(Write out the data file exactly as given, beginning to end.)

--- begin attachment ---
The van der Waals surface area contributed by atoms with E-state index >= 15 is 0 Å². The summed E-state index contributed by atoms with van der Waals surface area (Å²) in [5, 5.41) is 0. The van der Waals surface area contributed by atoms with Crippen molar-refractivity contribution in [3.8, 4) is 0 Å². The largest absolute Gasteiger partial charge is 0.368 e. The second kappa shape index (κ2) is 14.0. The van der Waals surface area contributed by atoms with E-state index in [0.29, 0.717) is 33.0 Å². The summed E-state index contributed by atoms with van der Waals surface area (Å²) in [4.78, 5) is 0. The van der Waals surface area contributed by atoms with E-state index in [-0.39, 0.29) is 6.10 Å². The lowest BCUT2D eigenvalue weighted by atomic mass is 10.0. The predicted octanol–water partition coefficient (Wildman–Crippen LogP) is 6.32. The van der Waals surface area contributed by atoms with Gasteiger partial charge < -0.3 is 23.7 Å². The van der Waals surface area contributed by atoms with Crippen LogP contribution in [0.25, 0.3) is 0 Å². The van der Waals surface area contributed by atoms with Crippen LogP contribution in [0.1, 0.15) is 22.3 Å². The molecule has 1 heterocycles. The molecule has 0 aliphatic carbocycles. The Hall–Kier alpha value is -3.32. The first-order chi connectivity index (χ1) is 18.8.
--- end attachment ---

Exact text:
The van der Waals surface area contributed by atoms with E-state index >= 15 is 0 Å². The summed E-state index contributed by atoms with van der Waals surface area (Å²) in [5, 5.41) is 0. The van der Waals surface area contributed by atoms with Crippen molar-refractivity contribution in [3.8, 4) is 0 Å². The largest absolute Gasteiger partial charge is 0.368 e. The second kappa shape index (κ2) is 14.0. The van der Waals surface area contributed by atoms with E-state index in [0.29, 0.717) is 33.0 Å². The summed E-state index contributed by atoms with van der Waals surface area (Å²) in [4.78, 5) is 0. The van der Waals surface area contributed by atoms with E-state index in [-0.39, 0.29) is 6.10 Å². The lowest BCUT2D eigenvalue weighted by atomic mass is 10.0. The predicted octanol–water partition coefficient (Wildman–Crippen LogP) is 6.32. The van der Waals surface area contributed by atoms with Gasteiger partial charge < -0.3 is 23.7 Å². The van der Waals surface area contributed by atoms with Crippen LogP contribution in [0.25, 0.3) is 0 Å². The van der Waals surface area contributed by atoms with Crippen LogP contribution in [0.1, 0.15) is 22.3 Å². The molecule has 1 heterocycles. The molecule has 0 aliphatic carbocycles. The Hall–Kier alpha value is -3.32. The first-order chi connectivity index (χ1) is 18.8.